However in an emailed statement, Cleary noted that a Durham Children's Aid Society investigation of the incident concluded "there are no current child protection concerns that require ongoing involvement... staff administered (the physical restraint) appropriately."
Zabrina Sangiuliano and her brother Justin, who died on April 21, 2015, at age 17 (FAMILY PHOTO)
Physical restraint, which can include immobilizing a child or youth by holding the child by the shoulders and wrists with their arms extended, as happened with Justin, is controversial in group homes. The practice resulted in two high-profile inquests into the deaths of two children restrained in Brampton and Peterborough-area homes in the late 1990s.
A Star analysis of serious occurrence reports filed to the Ministry of Children and Youth Services by Enterphase shows the agency's use of restraints in 2013 and 2014 is about twice the provincial average of 36 per cent for that time period.
According to documents obtained through freedom of information requests, restraints were used in 451 of the 633 serious occurrence reports filed by Enterphase during this time — a rate of 71 per cent.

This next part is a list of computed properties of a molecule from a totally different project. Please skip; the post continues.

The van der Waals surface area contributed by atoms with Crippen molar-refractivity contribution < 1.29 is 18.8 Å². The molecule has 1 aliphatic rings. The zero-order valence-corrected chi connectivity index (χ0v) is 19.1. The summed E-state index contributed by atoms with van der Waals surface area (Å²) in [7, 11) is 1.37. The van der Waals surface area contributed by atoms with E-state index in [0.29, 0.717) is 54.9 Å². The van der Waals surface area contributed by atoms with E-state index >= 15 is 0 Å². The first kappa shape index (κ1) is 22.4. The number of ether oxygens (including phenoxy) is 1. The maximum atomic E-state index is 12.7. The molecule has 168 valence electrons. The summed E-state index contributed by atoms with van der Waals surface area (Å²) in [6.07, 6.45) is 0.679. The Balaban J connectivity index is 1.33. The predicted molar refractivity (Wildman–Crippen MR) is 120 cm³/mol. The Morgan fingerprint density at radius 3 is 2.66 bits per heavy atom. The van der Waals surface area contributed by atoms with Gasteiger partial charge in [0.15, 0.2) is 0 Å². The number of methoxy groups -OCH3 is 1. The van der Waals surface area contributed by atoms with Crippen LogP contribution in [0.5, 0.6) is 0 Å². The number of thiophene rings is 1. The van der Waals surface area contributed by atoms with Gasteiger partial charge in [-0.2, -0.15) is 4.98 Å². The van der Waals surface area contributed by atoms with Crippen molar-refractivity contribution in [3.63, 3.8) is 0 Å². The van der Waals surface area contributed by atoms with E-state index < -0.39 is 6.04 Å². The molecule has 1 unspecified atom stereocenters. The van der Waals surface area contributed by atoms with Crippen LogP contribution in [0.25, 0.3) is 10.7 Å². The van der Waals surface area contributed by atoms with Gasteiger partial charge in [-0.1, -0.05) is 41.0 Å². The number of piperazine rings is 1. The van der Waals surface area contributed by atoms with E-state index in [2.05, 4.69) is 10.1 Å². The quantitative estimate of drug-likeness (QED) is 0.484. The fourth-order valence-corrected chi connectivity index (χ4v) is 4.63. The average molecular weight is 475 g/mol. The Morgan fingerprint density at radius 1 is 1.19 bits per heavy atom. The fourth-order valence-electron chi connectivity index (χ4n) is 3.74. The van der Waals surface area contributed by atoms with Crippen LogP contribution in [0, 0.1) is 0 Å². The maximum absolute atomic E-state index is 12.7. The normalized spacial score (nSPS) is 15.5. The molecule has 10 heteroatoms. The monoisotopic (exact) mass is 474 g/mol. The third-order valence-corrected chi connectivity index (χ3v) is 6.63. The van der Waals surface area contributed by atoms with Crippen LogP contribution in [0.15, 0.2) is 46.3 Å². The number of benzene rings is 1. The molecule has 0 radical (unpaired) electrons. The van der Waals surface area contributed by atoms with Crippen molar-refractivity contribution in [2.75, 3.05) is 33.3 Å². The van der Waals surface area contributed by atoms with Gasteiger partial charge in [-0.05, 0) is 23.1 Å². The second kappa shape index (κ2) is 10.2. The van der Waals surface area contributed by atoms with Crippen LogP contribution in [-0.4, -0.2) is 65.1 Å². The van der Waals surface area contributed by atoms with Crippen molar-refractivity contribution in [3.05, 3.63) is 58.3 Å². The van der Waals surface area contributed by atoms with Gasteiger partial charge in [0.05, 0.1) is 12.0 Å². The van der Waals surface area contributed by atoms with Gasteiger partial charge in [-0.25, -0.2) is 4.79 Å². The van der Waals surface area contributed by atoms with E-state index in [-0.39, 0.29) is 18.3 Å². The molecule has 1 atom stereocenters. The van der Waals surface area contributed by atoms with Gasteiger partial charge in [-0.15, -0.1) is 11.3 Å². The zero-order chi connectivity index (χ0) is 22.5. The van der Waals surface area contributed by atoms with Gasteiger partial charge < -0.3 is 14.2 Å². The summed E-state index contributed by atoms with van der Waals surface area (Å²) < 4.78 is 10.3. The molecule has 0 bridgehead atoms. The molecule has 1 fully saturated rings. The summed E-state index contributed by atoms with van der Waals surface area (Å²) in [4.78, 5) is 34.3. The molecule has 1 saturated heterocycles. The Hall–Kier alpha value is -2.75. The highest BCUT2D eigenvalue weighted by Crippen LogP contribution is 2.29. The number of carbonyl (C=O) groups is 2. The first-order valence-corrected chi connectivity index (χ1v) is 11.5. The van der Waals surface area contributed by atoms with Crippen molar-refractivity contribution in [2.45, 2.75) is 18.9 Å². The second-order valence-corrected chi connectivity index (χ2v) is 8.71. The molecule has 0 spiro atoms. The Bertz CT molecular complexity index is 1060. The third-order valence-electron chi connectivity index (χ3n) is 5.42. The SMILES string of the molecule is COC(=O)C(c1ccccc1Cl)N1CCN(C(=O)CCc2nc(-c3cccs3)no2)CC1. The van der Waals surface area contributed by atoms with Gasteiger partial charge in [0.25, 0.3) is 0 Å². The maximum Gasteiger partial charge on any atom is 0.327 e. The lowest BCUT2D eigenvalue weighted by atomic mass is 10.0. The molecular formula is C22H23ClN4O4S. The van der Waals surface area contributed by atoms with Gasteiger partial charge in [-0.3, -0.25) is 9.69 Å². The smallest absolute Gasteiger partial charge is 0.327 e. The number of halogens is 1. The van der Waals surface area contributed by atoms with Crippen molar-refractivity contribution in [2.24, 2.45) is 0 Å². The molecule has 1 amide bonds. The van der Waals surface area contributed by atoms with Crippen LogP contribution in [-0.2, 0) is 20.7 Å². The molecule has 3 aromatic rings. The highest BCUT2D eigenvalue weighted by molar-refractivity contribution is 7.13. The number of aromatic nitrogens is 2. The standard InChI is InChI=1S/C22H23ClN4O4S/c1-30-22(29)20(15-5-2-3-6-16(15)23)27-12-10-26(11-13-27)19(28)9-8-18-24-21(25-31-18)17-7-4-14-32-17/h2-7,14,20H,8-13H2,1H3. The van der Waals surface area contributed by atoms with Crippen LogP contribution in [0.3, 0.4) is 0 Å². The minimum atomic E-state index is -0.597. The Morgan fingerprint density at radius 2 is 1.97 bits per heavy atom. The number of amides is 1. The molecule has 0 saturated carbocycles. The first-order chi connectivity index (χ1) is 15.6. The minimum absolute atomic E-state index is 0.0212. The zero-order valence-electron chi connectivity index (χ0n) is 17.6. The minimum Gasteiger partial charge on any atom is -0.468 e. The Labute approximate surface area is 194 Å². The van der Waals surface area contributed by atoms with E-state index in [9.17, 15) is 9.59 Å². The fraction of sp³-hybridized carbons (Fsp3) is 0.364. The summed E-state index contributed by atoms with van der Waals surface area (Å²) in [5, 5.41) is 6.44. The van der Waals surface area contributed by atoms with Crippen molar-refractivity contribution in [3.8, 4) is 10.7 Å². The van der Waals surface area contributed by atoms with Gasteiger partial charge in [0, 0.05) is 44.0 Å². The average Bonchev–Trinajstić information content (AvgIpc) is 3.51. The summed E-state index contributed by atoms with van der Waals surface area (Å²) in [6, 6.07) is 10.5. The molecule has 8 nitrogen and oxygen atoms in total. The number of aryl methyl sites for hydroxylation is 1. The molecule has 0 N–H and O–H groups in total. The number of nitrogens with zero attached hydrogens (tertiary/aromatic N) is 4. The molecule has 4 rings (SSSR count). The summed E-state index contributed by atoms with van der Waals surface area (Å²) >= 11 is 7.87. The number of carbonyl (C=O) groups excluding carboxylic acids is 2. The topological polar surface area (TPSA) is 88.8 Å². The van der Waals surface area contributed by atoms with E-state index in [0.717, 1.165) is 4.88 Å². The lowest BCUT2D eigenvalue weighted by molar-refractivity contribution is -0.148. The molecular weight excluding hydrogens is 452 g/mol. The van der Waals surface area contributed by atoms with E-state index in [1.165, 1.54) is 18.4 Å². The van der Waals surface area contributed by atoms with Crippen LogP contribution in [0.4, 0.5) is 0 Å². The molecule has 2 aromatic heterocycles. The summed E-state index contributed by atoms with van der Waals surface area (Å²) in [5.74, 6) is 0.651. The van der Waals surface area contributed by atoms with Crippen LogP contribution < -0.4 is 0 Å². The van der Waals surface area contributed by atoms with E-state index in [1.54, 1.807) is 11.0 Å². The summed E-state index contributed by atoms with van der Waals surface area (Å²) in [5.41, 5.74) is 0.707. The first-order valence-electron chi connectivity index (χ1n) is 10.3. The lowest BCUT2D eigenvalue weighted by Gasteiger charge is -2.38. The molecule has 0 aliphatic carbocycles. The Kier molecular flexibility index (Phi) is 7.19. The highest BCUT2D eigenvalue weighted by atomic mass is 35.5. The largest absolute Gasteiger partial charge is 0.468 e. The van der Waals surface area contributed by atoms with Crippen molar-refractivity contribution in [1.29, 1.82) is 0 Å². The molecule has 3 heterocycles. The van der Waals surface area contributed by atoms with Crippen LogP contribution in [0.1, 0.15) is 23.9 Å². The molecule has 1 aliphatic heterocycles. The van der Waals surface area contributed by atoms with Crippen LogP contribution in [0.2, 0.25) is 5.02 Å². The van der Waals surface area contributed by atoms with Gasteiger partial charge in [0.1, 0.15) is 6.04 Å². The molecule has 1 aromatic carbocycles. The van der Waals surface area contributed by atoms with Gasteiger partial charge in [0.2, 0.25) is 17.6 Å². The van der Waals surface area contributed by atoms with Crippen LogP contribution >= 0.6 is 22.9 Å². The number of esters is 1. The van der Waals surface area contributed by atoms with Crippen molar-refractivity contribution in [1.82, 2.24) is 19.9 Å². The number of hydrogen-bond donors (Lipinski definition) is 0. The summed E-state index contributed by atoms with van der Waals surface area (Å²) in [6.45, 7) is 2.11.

From January to mid-May 2015, there were 84 cases of restraints out of 152 serious occurrence reports, for a rate of 54 per cent.
Cleary, whose agency has a capacity to serve 47 children and youth in nine licensed homes in the GTA and Peterborough area, said he does not think his restraint rates are excessive.
"However, Enterphase is always looking for ways to further reduce the use of restraint," he said in his email to the Star. "The goal of reducing restraint is part of our agency culture."
Zabrina Sangiuliano kids around with brother Justin (FAMILY PHOTO)
Children's ministry officials met with Enterphase in 2013 "to discuss expectations around serious occurrence reporting requirements relating to physical restraints in their licensed sites," a spokeswoman told the Star in an email.
"Following the incident of April 2015, the ministry has undertaken a full licensing review for this location, given the type of service provided there," said Aly Vitunski, spokeswoman for Children's Minister Tracy MacCharles, referring to Justin's death at Enterphase's home on Centre St. S. in Oshawa.